People's shock at reading teenage memories of sexual and mental abuse at the Centrepoint commune gives its author strength.
Surviving Centrepoint released this month is the first book of its kind from a former member of the infamous Albany commune that closed in 2000.
The author, who uses the pseudonym Ella James to protect privacy, says the book's release ends a long, traumatic chapter in her life.
"There is a sense of relief and moving forward and being really proud," she says.
"I lived with all these memories and I was told what was happening was right and the outside world wrong. Seeing people's shock confirms for me it was wrong."
In the 1990s the commune's "spiritual leader" Bert Potter was jailed for indecently assaulting five girls aged between 3 and 15 years.
Five male devotees were convicted on charges of indecent and sexual assault and attempted rape, all against minors.
Ella moved into Centrepoint just before she turned 13 with her mum and siblings.
She tells of being robbed of her teenage years by a lack of privacy and pressure by adults, including counsellors, to have sex and take drugs.
LSD and ecstasy were among drugs manufactured on site, she says.
She also describes her court battle against a Centrepoint sexual abuser.
When it became clear a payout would be part of the settlement deal she knew what to spend it on - a vacuum cleaner and heat pump.
"It is fitting that I spend his money on something that cleans up the crap in my house and on something that keeps me and my family warm," she writes.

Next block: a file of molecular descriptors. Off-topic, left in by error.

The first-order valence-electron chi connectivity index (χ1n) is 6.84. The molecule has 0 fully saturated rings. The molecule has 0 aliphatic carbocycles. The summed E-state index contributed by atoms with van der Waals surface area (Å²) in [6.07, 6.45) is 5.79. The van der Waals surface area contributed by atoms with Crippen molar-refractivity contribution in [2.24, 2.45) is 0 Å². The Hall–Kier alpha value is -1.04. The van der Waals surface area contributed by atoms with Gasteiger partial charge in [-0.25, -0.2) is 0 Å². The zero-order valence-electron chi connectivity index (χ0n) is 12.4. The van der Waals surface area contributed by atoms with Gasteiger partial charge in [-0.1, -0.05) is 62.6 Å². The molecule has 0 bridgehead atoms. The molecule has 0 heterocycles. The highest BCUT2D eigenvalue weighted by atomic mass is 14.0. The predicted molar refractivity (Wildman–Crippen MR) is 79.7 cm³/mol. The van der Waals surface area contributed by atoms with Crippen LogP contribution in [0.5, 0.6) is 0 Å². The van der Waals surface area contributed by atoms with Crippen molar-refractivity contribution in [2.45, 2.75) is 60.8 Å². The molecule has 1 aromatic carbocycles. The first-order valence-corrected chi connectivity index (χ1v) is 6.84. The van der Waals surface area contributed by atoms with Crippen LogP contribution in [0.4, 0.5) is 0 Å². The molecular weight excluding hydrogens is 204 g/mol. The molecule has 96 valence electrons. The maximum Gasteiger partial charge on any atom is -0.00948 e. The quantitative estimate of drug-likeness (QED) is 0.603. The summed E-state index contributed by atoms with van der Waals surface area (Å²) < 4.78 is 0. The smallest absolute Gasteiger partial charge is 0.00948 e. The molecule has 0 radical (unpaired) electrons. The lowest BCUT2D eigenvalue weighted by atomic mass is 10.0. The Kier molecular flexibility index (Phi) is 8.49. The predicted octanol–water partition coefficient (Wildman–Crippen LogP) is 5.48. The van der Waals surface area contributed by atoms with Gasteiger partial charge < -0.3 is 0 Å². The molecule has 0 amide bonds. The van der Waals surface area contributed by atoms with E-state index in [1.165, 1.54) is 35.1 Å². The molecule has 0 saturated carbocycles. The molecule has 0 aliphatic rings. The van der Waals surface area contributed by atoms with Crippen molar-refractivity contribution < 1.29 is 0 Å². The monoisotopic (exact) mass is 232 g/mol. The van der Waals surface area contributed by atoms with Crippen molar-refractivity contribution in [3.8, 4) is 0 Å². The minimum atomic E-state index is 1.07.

"There it is - from physical hurt and emotional pain to clean and comfortable."
Leaving Centrepoint with her family after four years inside brought relief and anger.
"I just wanted a bomb dropped on it and for it to go up in flames," she says.
"I was annoyed it was still allowed to operate, given everything that happened.
"Children were still there, even after the police raids, and there was still stuff going on.
"It's so irresponsible."
About 300 children have lived at Centrepoint and Ella worries most about the impact on abused toddlers.
"I just wonder whether they're loose canons or lost," she says.
She hopes telling her story will help others who have suffered abuse, including Centrepoint children.
Her marriage and concentrating on giving her kids a good childhood are among key parts of her healing process.
Ella also found writing therapeutic.
"I started off getting memories on to paper and trying to make them real, rather than patchy horrible moments in time. I didn't ever think I would see it on book shelves.
"When I realised it was going to be a book my objective was to reach out to at least one of the Centrepoint children so they know they are not alone and you can come through it."
- © Fairfax NZ News
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